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Ramsbottom Rides Again

From Wikipedia, the free encyclopedia

Ramsbottom Rides Again
Ramsbottom Rides Again.jpg
Directed byJohn Baxter
Produced byJohn Baxter
Barbara K. Emary
Written by
  • Basil Thomas
  • John Baxter
[Note 1]
Based onplay
by Harold G. Robert
Music byBilly Ternent
CinematographyArthur Grant
Edited byVi Burdon
Jack Hylton Productions
Distributed byBritish Lion Films
Release date
  • June 1956 (1956-06)
Running time
93 minutes
CountryUnited Kingdom
Box office£109,116 (UK)[1]

Ramsbottom Rides Again is a 1956 British western comedy film produced and directed by John Baxter. The film features radio, film and stage star Arthur Askey in the lead role of Bill Ramsbottom, with Sid James, Shani Wallis, Betty Marsden and Jerry Desmonde in supporting roles. Pop singer Frankie Vaughan, in his film debut, sings "This is the Night" and "Ride, Ride, Ride Again."[2] Anthea Askey, Arthur's daughter has a minor role.[3]

In his book, Great Hollywood Westerns, author John Howard Reid included Ramsbottom Rides Again.[4]


Yorkshire pub owner Bill Ramsbottom (Arthur Askey) is finding the introduction of the "telly" has ruined his business at the "Bull & Cow". When he receives a cable from Canada, and learns that his grandfather "Wild Bill" Ramsbottom has left his estate to him, he confers with his family before deciding to set off for the frontier town of Lonesome in Canada to claim his inheritance.

When all the family fortune is gathered together, there is not enough money to pay for tickets on a steamship for everyone. Ramsbottom and his mate, Charlie Watson (Glen Melvyn), stow away in big steamer trunks but are discovered by the crew. Made to work their passage, Charlie and Ramsbottom end up as culinary servers on the voyage. When the captain realizes that "Wild Bill" Ramsbottom's grandson is aboard, he allows him to travel as a passenger.

Arriving at Lonesome, Ramsbottom learns that part of his bequeathment, is that he is the new proprietor of the saloon, which also comes with the job of deputy sheriff in the lawless town. The feared outlaw Black Jake (Sid James) also claims he owns the saloon, but more importantly, wants to locate a hidden map that points the way to a uranium mine on Indian territory.

Ramsbottom and Black Jake have a confrontation at the saloon where the outlaw is arrested, but is later set free. When the map turns up, Charlie and Ramsbottom head off into Indian lands to locate the uranium mine. They run into Indian chief Blue Eagle (Jerry Desmonde), and the local tribe.

When Black Jake rounds up his gang, a shootout takes place at the saloon. With the help of townspeople and the RCMP, Ramsbotttom is successful in defeating the outlaws and establishing peace in the town.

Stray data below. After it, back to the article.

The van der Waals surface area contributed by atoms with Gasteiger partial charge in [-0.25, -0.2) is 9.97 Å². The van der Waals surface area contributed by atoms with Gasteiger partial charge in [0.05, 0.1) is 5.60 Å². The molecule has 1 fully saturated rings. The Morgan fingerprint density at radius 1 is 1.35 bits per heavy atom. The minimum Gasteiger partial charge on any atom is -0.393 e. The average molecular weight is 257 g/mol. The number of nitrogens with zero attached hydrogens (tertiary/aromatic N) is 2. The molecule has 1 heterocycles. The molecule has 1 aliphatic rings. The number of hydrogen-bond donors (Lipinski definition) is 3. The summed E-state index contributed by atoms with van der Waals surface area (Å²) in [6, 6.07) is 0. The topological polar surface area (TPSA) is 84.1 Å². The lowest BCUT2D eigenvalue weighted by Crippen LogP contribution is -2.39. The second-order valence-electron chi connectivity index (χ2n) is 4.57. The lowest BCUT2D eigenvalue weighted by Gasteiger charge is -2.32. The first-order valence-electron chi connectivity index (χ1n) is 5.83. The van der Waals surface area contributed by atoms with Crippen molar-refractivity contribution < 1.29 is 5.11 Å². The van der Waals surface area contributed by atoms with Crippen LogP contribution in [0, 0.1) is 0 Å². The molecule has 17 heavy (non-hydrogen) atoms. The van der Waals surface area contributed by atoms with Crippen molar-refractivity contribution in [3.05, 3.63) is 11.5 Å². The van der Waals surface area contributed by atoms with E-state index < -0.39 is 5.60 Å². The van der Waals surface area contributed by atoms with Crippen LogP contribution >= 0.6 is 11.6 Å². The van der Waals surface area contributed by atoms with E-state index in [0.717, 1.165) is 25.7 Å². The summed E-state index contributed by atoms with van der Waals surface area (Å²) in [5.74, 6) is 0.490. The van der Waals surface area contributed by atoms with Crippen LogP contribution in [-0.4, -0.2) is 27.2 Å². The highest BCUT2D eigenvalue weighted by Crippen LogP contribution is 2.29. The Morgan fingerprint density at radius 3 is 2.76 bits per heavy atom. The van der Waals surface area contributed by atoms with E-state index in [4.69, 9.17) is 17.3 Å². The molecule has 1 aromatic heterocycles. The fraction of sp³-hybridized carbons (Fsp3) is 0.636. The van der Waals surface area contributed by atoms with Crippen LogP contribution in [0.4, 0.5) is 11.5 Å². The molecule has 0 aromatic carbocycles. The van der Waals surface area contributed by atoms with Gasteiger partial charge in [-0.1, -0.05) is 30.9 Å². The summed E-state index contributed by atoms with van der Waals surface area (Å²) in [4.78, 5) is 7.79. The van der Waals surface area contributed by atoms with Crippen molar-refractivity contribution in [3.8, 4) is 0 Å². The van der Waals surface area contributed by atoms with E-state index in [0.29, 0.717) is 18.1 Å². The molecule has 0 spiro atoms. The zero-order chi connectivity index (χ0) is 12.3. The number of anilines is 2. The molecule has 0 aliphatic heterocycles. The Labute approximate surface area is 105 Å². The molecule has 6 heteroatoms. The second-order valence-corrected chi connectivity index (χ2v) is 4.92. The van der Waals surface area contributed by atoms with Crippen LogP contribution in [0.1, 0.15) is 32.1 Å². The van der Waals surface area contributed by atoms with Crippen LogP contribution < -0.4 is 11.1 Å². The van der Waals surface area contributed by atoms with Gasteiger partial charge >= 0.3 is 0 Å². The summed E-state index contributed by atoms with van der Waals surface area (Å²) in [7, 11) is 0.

Ramsbottom Rides Again was filmed in Beaconsfield Film Studios, Beaconsfield, Buckinghamshire, England.[5] The animated opening scene shows a Yorkshire landscape of homes with television aerials popping up, setting up the initial conundrum for the Bull & Cow pub.

Critical reception

TV Guide gave Ramsbottom Rides Again one out of four stars, calling it "A barely funny British parody of the American western."[6] Britmovie called it " laboured and overlong."[7]

Sky Movies rated it three out of five stars, and wrote, "There are quite a few laughs in this broad English version of Destry Rides Again... Lots of good-natured, juvenile fun ... with Sidney James getting in some practice for his Rumpo Kid in Carry On Cowboy by playing Black Jake. Norman Wisdom's sidekick Jerry Desmonde is very funny as an Indian named Blue Eagle, and a starry cast also includes Shani Wallis and Frankie Vaughan."[8]



  1. ^ Additional comedy scenes and dialogue by Arthur Askey, Glenn Melvyn and Geoffrey Orme
  2. ^ Sabrina received a special billing, despite her minor role.


  1. ^ Porter, Vincent. "The Robert Clark Account." Historical Journal of Film, Radio and Television, Vol. 20, No 4, 2000, p. 509.
  2. ^ Larkin 2002, p. 207.
  3. ^ "Film details: 'Ramsbottom Rides Again' (1956)." British Film Institute. Retrieved" 31 August 2016.
  4. ^ Reid 2006, pp. 114–115.
  5. ^ "Details: 'Ramsbottom Rides Again' (1956)." IMDb. Retrieved: 31 August 2016.
  6. ^ "Review: 'Ramsbottom Rides Again'." TV Guide, 2016. Retrieved: 31 August 2016.
  7. ^ "Review: 'Ramsbottom Rides Again' 1956." Archived 8 May 2013 at the Wayback Machine Britmovie. Retrieved: 31 August 2016.
  8. ^ "Review: 'Ramsbottom Rides Again'.", 2016. Retrieved: 31 August 2016.


  • Larkin, Colin. The Virgin Encyclopedia of 50s Music. London: Virgin, 2002. ISBN 978-0-7535-0149-8.
  • Reid, John Howard. Great Hollywood Westerns: Classic Pictures, Must-See Movies and 'B' Films. Raleigh, North Carolina:, 2006. ISBN 978-1-4303-0968-0.

External links

This page was last edited on 2 June 2020, at 00:27
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